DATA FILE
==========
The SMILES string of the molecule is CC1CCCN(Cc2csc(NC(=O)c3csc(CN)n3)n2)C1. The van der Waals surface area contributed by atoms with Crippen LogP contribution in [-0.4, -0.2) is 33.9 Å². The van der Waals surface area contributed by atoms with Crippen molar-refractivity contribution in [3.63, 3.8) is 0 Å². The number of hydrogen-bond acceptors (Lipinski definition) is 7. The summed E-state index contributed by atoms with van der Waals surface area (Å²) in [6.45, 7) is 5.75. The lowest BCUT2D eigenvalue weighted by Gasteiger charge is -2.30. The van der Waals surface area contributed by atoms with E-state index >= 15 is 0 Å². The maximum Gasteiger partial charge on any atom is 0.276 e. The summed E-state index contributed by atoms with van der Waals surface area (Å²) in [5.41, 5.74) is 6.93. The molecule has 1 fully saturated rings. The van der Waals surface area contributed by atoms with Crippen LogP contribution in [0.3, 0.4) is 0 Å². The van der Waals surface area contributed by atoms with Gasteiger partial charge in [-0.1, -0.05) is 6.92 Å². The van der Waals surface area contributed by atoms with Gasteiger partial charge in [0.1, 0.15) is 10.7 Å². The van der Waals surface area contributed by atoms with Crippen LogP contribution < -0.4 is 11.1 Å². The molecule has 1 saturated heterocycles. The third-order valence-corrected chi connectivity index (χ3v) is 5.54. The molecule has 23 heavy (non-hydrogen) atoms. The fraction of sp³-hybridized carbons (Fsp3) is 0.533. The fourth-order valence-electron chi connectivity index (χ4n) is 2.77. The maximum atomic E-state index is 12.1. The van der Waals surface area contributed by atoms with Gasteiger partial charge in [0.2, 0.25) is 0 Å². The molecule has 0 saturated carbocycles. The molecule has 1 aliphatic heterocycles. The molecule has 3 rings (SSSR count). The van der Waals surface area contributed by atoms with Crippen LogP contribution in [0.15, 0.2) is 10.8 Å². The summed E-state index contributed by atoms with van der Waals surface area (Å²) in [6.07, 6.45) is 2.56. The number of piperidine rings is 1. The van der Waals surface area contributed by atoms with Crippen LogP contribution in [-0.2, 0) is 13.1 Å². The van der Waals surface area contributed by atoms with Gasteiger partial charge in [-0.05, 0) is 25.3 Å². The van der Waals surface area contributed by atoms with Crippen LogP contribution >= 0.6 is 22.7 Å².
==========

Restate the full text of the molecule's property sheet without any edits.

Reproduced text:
The SMILES string of the molecule is CC1CCCN(Cc2csc(NC(=O)c3csc(CN)n3)n2)C1. The van der Waals surface area contributed by atoms with Crippen LogP contribution in [-0.4, -0.2) is 33.9 Å². The van der Waals surface area contributed by atoms with Crippen molar-refractivity contribution in [3.63, 3.8) is 0 Å². The number of hydrogen-bond acceptors (Lipinski definition) is 7. The summed E-state index contributed by atoms with van der Waals surface area (Å²) in [6.45, 7) is 5.75. The lowest BCUT2D eigenvalue weighted by Gasteiger charge is -2.30. The van der Waals surface area contributed by atoms with E-state index >= 15 is 0 Å². The maximum Gasteiger partial charge on any atom is 0.276 e. The summed E-state index contributed by atoms with van der Waals surface area (Å²) in [5.41, 5.74) is 6.93. The molecule has 1 fully saturated rings. The van der Waals surface area contributed by atoms with Crippen LogP contribution in [0.3, 0.4) is 0 Å². The van der Waals surface area contributed by atoms with Gasteiger partial charge in [-0.1, -0.05) is 6.92 Å². The van der Waals surface area contributed by atoms with Gasteiger partial charge in [0.1, 0.15) is 10.7 Å². The van der Waals surface area contributed by atoms with Crippen LogP contribution < -0.4 is 11.1 Å². The molecule has 1 saturated heterocycles. The third-order valence-corrected chi connectivity index (χ3v) is 5.54. The molecule has 23 heavy (non-hydrogen) atoms. The fraction of sp³-hybridized carbons (Fsp3) is 0.533. The fourth-order valence-electron chi connectivity index (χ4n) is 2.77. The maximum atomic E-state index is 12.1. The van der Waals surface area contributed by atoms with Gasteiger partial charge in [0.2, 0.25) is 0 Å². The molecule has 0 saturated carbocycles. The molecule has 1 aliphatic heterocycles. The molecule has 3 rings (SSSR count). The van der Waals surface area contributed by atoms with Crippen LogP contribution in [0.15, 0.2) is 10.8 Å². The summed E-state index contributed by atoms with van der Waals surface area (Å²) in [6.07, 6.45) is 2.56. The number of piperidine rings is 1. The van der Waals surface area contributed by atoms with Crippen LogP contribution in [-0.2, 0) is 13.1 Å². The van der Waals surface area contributed by atoms with Gasteiger partial charge in [-0.05, 0) is 25.3 Å². The van der Waals surface area contributed by atoms with Crippen LogP contribution >= 0.6 is 22.7 Å².